Looks like we have three riders up the road with a tiny advantage, but the peloton is right behind them.
Before the start of the La Course, UHC team director and former professional Rachel Heal told us she thinks it's fantastic that women get a chance to race over this historic parcours: "The Champs Elysées was the scene of a great battle in the inaugural edition of La Course last year, and I'm expecting the same again this year."
Heal also mentioned that we should not underestimate how difficult this circuit is. "The course isn't as flat as people think, and with the added challenge of the cobbles, it's a tough course. I expect it to be an aggressive attacking race like last year, but I think in the end it will come down to a sprint."
Another crash in the field! This one has separated the field. About 35 leading.
Not only is this a nervous race to begin with, the wet cobbles are adding another dimension to the mix. Riders, team cars and mechanics are all over the road trying to get their team back into the race.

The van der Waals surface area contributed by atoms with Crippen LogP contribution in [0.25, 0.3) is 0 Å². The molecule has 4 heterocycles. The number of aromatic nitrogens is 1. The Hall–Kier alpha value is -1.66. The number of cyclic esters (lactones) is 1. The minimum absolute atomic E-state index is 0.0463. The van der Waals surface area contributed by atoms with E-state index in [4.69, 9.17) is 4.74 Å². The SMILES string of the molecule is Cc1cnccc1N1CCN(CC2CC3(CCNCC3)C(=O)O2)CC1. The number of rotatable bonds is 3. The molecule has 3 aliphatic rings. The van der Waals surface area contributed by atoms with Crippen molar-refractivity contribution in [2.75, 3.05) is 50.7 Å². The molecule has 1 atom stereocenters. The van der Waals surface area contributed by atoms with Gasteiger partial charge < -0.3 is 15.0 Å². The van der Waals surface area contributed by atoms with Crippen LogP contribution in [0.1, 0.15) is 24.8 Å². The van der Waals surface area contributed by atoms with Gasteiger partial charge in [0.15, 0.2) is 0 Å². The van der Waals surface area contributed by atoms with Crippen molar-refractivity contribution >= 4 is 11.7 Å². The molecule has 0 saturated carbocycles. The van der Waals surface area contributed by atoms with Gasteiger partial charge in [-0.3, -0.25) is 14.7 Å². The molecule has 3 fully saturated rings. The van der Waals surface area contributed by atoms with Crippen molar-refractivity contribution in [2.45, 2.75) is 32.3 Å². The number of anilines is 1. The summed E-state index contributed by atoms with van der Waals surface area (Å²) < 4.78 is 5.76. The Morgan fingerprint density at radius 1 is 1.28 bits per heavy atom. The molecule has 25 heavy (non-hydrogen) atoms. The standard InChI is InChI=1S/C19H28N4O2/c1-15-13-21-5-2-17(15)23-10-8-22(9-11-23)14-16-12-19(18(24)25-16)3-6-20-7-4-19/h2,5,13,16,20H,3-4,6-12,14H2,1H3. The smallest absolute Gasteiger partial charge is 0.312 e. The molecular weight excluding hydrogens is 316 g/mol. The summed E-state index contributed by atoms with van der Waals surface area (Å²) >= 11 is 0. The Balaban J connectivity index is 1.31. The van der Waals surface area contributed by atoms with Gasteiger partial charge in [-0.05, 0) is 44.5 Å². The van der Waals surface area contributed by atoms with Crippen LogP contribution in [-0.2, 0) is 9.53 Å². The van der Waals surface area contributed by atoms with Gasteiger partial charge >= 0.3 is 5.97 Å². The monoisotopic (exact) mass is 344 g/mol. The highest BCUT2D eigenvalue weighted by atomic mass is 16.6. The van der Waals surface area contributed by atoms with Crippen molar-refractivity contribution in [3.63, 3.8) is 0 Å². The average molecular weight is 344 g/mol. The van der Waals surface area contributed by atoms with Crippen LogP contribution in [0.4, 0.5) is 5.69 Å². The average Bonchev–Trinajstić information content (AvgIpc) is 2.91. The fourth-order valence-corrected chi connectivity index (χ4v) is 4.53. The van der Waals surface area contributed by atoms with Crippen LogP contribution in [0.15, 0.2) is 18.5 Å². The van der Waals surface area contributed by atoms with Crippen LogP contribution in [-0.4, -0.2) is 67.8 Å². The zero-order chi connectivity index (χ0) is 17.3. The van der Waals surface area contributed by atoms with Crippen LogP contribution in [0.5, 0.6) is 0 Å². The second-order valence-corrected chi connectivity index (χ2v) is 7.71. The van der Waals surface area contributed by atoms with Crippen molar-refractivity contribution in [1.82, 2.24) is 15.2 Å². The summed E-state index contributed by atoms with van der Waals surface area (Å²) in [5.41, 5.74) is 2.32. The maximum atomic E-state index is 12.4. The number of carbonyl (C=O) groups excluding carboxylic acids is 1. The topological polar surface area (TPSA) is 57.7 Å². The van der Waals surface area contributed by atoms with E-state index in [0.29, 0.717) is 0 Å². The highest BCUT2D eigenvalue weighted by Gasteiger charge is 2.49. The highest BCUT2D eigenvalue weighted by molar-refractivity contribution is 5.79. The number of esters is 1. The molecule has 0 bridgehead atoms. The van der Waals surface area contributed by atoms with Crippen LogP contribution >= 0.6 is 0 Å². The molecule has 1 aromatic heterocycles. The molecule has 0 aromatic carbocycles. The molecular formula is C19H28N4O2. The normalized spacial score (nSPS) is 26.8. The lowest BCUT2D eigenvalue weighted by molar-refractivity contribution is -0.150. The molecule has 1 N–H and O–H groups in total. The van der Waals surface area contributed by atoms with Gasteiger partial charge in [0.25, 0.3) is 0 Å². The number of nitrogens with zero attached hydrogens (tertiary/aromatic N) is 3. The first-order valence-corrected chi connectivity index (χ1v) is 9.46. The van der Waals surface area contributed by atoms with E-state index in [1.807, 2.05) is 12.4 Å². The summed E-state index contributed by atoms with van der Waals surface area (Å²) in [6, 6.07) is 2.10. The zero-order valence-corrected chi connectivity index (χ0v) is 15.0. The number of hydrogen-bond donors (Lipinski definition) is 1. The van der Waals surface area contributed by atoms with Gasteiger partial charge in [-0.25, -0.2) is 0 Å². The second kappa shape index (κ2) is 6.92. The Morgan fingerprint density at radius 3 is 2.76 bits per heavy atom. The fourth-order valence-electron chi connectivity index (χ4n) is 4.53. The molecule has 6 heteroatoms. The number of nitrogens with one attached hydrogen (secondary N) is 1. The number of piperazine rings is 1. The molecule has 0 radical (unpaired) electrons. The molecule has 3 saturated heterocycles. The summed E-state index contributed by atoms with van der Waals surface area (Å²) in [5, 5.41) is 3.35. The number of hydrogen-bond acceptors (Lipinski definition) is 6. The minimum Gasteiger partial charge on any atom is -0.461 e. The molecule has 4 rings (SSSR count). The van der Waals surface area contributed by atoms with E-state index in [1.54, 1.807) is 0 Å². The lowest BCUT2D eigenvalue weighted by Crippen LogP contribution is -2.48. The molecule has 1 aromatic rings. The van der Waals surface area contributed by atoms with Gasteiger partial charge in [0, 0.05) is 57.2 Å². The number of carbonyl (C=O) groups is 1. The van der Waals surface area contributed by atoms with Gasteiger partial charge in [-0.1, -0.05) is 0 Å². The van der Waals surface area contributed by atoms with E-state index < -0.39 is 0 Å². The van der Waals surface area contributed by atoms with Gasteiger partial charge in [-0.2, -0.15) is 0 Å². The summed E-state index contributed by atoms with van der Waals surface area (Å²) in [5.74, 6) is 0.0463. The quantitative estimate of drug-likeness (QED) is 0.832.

Many of the favorites, including the Belgian Bullet, Jolien D'Hoore, is trying to catch back on.
Another race favorite, Lotta Lepisto managed to stay out of trouble. She is Bigla's hope for a podium today.
The crashes have taken its toll on Australian Carlee Taylor, who has pulled out of the race.
The second group on the road has bridged across to the leaders while several take flyers off the front.
Eight laps to go until a champion is crowned. Looks like all attempts to break off have been reabsorbed.
We're 6 laps in. So far, the conditions out on course have made this race a test of survival.
UHC has two excellent sprinters that could fare well here, Hannah Barnes and Coryn Rivera. They were both caught up in a previous crash but appear to have made it back to the front group.
UHC DS Rachel Heal said she wants her team to race aggressively from the start. "We intend to be up there and involved in the action, but if it comes down to a sprint we have a great lead out and 2 very fast sprinters who work well together in Hannah and Coryn."